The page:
I've considered using mother cultures, but since I have only enough time and money to make at most one cheese per week, I've concluded that there is little that I would gain by making mother cultures. I don't believe it is practical or especially economical to use mother cultures at very low levels of cheese production, particularly when making vastly dissimilar cheeses that require completely different cultures from one week to the next.
In a nutshell, using mother cultures can help you obtain greater consistency from make to make as compared to measuring small amounts of DVI freeze-dried culture since your innoculation will be more consistent than you can possibly manage by measuring the dry DVI culture in fractional teaspoons. If you make a lot of cheese, the cultures will also cost you less in the long run. They are optimally kept in the fridge and used within a week of making them. They can save you about 20 to 30 minutes of ripening time per make if you use fresh, not frozen, mother culture. Freezing them is possible, but it reduces the time savings somewhat during the make, and it affects cell viability and thus must be compensated for when pitching the culture.
Here are the main reasons why I concluded that making mother cultures would not be beneficial for me, and in fact would impede my cheesemaking and needlessly increase the complexity:
- Although cultures can be frozen, and many people do, it is not optimum and would not be practical for me. Freezing the culture impacts cell viability to some extent, which varies depending on how fast it is frozen, what temperature it is maintained at, and for how long. This viability impact cannot be calculated exactly for a number of reasons, so experimentation is needed to determine proper pitching rate as a culture ages to ensure consistency from one make to the next. Therefore, freezing a mother culture only introduces another confusing variable to my beginning cheesemaking efforts.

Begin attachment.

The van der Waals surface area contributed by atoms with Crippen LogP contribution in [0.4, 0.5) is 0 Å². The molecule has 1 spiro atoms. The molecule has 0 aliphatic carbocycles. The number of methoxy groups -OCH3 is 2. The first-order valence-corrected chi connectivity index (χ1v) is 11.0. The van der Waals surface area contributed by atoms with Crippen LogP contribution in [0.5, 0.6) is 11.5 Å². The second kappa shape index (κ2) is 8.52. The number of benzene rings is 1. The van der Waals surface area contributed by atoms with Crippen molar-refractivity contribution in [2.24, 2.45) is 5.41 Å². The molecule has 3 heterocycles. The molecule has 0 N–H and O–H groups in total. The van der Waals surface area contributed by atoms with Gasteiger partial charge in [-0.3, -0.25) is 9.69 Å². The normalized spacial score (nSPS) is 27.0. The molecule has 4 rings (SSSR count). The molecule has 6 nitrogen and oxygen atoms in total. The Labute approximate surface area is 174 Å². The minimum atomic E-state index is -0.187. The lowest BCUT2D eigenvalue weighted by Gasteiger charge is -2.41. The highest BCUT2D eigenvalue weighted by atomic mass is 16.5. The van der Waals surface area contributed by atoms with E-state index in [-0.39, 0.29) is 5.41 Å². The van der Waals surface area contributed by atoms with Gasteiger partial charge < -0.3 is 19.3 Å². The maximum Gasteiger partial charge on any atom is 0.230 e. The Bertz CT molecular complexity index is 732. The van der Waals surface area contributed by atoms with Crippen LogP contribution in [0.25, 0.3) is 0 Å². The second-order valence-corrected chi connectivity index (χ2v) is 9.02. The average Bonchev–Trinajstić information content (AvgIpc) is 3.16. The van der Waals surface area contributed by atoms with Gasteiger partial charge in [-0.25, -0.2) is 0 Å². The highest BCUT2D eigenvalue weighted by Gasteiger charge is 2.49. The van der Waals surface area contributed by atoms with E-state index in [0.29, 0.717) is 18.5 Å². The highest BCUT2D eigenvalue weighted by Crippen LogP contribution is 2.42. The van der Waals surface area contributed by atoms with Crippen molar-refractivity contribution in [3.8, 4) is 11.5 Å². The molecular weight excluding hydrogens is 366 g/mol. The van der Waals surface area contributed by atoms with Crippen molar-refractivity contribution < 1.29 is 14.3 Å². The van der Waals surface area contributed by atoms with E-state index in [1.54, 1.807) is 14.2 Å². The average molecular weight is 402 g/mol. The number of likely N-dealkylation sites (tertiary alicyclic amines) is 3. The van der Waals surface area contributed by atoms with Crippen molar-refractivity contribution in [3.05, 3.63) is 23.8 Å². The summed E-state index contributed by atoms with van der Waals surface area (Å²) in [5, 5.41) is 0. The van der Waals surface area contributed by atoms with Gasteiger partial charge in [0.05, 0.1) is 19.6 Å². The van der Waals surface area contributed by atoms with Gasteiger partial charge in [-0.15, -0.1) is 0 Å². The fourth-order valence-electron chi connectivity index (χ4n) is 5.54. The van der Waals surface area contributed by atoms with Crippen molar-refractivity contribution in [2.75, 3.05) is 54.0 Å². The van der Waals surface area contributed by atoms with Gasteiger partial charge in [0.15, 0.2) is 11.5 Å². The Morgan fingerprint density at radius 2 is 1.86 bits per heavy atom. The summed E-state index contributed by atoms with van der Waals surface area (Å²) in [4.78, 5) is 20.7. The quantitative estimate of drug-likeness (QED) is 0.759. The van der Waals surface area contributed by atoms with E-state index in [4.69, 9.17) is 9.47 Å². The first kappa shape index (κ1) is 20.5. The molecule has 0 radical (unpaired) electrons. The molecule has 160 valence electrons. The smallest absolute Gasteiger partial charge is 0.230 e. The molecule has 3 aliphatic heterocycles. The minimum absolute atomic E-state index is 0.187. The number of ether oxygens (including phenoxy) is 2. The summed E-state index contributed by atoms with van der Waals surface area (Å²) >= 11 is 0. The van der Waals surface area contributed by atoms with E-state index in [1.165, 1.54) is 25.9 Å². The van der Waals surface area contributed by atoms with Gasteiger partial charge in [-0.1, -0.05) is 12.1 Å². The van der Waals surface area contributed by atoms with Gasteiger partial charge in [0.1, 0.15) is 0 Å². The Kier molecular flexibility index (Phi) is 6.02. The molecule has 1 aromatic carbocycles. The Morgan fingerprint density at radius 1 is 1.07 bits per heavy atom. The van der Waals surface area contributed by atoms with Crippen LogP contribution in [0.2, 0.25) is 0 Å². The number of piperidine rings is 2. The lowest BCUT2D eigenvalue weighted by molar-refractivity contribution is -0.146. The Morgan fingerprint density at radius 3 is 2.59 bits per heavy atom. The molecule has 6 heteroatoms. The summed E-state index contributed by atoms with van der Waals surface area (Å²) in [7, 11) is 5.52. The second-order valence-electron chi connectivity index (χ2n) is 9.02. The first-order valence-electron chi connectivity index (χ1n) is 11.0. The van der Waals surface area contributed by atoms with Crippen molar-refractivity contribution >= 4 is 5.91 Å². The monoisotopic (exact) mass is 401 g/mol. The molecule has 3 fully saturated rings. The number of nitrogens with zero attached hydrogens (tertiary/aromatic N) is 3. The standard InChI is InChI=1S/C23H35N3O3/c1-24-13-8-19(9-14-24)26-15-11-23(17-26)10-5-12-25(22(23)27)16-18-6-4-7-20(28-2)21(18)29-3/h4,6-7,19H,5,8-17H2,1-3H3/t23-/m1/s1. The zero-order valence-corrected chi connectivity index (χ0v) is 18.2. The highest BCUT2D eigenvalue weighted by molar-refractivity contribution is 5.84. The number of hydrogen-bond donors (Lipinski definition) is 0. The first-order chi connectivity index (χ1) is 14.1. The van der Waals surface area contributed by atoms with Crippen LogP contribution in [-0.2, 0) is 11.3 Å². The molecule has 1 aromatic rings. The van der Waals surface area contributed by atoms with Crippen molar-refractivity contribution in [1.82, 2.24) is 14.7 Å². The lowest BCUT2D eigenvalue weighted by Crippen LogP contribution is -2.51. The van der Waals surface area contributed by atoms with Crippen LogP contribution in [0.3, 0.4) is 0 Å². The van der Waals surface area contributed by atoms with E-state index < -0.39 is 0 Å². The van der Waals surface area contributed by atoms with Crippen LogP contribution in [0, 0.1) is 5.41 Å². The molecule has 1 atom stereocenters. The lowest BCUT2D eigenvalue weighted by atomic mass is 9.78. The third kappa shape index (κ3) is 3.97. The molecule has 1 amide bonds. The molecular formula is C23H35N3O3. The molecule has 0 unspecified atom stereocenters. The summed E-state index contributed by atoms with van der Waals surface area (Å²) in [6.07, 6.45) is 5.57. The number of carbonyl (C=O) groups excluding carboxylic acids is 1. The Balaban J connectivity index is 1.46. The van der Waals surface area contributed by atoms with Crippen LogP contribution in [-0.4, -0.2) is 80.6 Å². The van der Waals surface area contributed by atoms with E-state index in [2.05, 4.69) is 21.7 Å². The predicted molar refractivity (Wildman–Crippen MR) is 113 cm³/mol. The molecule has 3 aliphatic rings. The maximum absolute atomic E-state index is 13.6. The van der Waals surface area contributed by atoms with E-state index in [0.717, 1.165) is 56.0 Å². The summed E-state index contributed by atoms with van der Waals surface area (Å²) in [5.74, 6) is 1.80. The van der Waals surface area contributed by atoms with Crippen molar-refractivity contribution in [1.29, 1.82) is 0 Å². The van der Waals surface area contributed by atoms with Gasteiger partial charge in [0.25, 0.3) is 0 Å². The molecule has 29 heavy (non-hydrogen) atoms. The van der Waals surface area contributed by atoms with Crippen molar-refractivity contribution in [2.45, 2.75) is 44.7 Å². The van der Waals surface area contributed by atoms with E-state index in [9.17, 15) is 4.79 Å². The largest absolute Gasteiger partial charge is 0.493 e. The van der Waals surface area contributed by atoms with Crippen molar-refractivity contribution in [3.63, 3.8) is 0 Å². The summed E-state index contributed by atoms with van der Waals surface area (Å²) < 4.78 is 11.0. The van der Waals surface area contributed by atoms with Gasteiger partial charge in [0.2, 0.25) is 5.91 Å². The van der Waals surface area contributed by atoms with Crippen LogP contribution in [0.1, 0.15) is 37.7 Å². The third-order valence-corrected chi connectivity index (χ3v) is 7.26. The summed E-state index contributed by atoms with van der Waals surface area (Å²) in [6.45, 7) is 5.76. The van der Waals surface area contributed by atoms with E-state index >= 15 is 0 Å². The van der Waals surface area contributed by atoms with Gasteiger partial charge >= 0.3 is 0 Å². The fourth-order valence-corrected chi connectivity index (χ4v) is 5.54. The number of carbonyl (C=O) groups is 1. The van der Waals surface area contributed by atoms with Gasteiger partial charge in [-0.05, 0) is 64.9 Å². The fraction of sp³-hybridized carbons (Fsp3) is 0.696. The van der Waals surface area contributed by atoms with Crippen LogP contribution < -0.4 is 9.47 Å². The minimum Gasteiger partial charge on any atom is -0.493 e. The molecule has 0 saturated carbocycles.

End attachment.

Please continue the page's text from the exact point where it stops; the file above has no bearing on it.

- A fresh culture has a very limited shelf-life, about one week for most consistent results. Using the same fresh non-frozen culture for more than one make is not practical for me. As a beginning cheesemaker, I am making a different type of cheese each time, often using completely different cultures. Since I'm not repeating makes of the same cheese yet, consistency from make to make is not relevant, but culture viability over time is. I cannot use all of a fresh non-frozen mother culture before it spoils or becomes non-viable. Making the mother culture would waste my time and money.
- Saving 20 to 30 minutes of ripening time per make is inconsequential at my rate of cheesemaking. Since I am unlikely to be able to use a mother culture more than once, the potential time saved in the make is more than negated by the amount of time I'll spend making the mother culture.
Here are some good threads that helped me understand mother cultures and why they are not a good fit for me, and probably not a good fit for most low volume beginning cheesemakers, despite the frequent recommendations to the contrary:Consensus on propagating mother cultures from DVI packets?Making Mother Cultures - A Photo EssayOkay, My Head Is SpinningPropagating Starter Cultures
Strangely enough, those threads tend to promote the idea that using mother cultures is an advantage for anyone. But a careful reading of the threads clearly show that it is not. Mother cultures make more sense if you are going to use the same fresh unfrozen one for more than one consecutive make over a very short period of time. Otherwise, they just take more time than they save, waste ingredients due to spoilage, and introduce other variables that are difficult to compensate for, especially for a beginner like me.